Need Hope? Avoid These 3 Sources of Empty Hope.

5 min. to read.

So, you’re feeling in desperate need of hope?  You just finished reading my last post about how important hope is (not having it might kill you!) and you’re ready to find some.

This is an important search.  Having hope is necessary for getting up in the morning and moving your life forward.

When we’re in need of hope, it’s awfully easy to settle for an empty hope.  An empty hope is something that looks like a source of hope, but when tested it has no substance.

Empty hope leaves you in a worse position because you thought you had something to rely on, but in the moment of stress it turns out you don’t.

In your search for hope, avoid these three attractive substitutes.  They look like a great place to find the motivation and security you need, but they won’t provide what you need.

My Strength

You’re Not As Strong As You Think You Are.

1) Finding Hope In Our Own Strength.

Many of us try to find hope in ourselves. Our own strength, our willpower, our great ideas. If we can work hard enough or perform well enough, we can be accepted. If we can be strong enough, we will win over our enemies.

The Bible calls this “trusting in chariots and horses.” (See Psalms 20:7) Think back to the story of the Exodus. The people of Israel finally get to leave Egypt, but as they head out of town Pharaoh changes his mind and pursues them with his army.  The outcome was assured–a crowd of unarmed families couldn’t stand against war horses and chariots.  Except that Pharaoh wasn’t counting on God. In the end, Israel crossed the sea and escaped without using a single weapon. And all the strength of Egypt’s best horses and chariots ended up floating in bits in the water.

The problem with trusting your strength is that there’s always someone out there bigger than you. Someone else can perform better. Even circumstances will come up that you are simply not strong enough to handle on your own. If your hope is based on how strong you are, then your life is going to end up floating in little pieces on the waves of circumstance. Maybe you’ve experienced that. I have.

My Money

You Can’t Trust The Banks!

2) Finding Hope in Financial Security.

A full bank account and access to credit seem like security. With all our financial needs, it’s easy to think that what you need most to have hope in this world is more money. If only you had enough you’d be secure, you’d be safe, you’d be free.

The Bible cautions us, though, about money as a source of hope. (See 1 Timothy 6:17 ).  The problem with setting our hope on money is that money can come and go. That was hard to imagine in the ‘90s when property values did nothing but go up and credit was cheap and freely available.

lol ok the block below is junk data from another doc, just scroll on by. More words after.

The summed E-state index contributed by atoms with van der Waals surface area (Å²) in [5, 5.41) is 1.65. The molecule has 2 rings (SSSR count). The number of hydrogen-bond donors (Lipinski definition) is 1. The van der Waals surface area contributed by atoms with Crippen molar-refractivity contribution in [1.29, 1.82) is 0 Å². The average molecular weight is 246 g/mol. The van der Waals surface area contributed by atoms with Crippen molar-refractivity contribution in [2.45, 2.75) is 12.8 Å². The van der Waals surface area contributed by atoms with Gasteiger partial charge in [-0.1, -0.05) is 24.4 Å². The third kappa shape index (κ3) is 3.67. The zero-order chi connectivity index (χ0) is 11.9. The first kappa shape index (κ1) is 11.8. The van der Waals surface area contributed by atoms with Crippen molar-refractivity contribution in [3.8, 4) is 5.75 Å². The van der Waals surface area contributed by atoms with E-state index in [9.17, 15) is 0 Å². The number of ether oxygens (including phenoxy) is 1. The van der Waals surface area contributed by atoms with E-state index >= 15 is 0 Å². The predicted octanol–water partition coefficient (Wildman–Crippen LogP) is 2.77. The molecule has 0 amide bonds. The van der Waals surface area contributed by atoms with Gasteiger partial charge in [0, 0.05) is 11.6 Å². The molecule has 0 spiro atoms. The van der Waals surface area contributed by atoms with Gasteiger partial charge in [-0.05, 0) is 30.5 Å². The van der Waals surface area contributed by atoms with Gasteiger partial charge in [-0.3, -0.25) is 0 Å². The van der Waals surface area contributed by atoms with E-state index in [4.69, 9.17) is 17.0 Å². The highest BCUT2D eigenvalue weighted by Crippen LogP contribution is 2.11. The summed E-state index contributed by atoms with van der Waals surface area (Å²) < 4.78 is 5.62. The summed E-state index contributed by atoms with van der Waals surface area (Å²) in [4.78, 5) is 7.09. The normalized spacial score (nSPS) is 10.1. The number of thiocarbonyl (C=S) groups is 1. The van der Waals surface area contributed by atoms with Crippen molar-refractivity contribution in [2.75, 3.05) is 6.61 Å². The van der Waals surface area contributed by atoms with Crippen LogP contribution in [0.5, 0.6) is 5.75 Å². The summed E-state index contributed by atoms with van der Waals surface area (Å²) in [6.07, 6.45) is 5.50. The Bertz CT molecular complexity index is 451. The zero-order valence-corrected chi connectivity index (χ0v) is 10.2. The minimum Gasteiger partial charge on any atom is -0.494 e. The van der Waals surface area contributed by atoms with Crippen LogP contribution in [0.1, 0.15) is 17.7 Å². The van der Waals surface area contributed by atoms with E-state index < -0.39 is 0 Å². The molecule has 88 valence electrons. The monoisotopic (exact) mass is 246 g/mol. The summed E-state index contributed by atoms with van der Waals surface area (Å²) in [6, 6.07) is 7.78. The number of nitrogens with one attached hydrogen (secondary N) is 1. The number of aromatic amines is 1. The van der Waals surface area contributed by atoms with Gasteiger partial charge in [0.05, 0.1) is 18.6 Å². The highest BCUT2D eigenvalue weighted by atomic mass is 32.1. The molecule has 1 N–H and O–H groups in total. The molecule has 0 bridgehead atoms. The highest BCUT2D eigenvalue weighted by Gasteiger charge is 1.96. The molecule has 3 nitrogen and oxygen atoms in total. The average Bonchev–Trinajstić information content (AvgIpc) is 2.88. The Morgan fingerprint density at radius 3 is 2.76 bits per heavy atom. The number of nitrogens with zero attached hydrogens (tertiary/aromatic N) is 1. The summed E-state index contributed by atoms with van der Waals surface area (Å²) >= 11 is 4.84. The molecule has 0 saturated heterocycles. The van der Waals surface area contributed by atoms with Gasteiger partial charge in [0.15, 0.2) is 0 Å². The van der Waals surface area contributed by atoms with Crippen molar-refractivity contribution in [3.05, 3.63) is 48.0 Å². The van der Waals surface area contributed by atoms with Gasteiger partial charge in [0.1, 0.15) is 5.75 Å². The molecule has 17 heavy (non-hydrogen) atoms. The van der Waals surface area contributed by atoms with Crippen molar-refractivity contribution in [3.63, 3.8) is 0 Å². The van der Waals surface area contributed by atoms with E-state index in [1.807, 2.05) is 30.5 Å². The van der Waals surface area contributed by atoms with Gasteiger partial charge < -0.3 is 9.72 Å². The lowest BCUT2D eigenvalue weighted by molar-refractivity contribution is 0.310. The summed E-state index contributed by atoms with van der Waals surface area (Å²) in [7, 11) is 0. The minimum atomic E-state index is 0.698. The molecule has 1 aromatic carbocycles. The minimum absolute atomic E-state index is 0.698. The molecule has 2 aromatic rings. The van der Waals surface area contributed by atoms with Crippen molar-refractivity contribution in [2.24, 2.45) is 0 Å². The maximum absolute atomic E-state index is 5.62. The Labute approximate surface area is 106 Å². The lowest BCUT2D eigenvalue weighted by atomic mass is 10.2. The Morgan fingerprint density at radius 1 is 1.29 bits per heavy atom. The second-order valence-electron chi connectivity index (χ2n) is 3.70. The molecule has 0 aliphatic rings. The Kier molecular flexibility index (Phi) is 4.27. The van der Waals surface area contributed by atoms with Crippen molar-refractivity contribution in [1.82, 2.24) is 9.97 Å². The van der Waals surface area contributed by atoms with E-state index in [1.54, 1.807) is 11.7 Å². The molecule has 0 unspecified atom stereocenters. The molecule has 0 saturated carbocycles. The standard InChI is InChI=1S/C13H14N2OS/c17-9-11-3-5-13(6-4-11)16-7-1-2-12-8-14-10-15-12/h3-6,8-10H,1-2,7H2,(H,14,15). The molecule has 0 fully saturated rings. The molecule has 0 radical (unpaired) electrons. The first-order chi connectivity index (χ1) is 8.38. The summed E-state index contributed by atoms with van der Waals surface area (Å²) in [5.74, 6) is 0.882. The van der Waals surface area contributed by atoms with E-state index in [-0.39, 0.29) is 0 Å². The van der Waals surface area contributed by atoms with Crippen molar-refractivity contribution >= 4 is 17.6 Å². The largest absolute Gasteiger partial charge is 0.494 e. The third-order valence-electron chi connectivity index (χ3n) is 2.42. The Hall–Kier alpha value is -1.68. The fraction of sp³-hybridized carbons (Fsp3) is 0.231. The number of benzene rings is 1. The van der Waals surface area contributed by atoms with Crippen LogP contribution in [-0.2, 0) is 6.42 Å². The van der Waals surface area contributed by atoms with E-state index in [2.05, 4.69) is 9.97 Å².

But the truth is economies fail. Banks collapse. Jobs are lost. No matter how rich you are, things can happen that you can’t buy your way out of. Instead of finding freedom, we find ourselves serving a demanding master who will never let us stop working.

My Religion

Doing All The Right Things Won’t Save You.

3) Finding Hope in Religion.

We hate uncertainty. We hate submitting ourselves to things out of our control. Religion tells us that if we believe the right thing, if we practice the right religious rituals, if we please God the right way, we will be secure. Religion tells us that there’s more than just this material life. There’s a “better place” out there. There’s divine justice. And all of that feels like it can give us hope.  But there’s a problem with this (even though I believe some of those claims are true!)

Trusting in religion isn’t the same thing as trusting in God.

Does our religion point us to God?  Every religious community faces this challenge.  Religion talks about God. That can be good. But religion isn’t God. Trying to find hope in religion is like trying to satisfy your thirst by becoming a water purification expert. Knowing a lot about water doesn’t satisfy your thirst. In order to do that, you have to drink the actual water. You need to get that water inside of you.

A God of Hope

So, if we can’t find hope in our personal strength, or in financial security, or even in religion, where do we find it?  In coming posts we’ll talk about how to find hope when we’re in dark places and how we can structure our lives to receive hope.  But for today, consider this promise:

Now may the God of hope fill you with all joy and peace as you believe in Him so that you may overflow with hope by the power of the Holy Spirit.  Romans 15:14

You’re certainly heard that God is a God of love. We talk about that all the time. But did you know that God is a God of hope?  God wants to give you hope every bit as much as love and grace.  I pray that you will experience that gift today.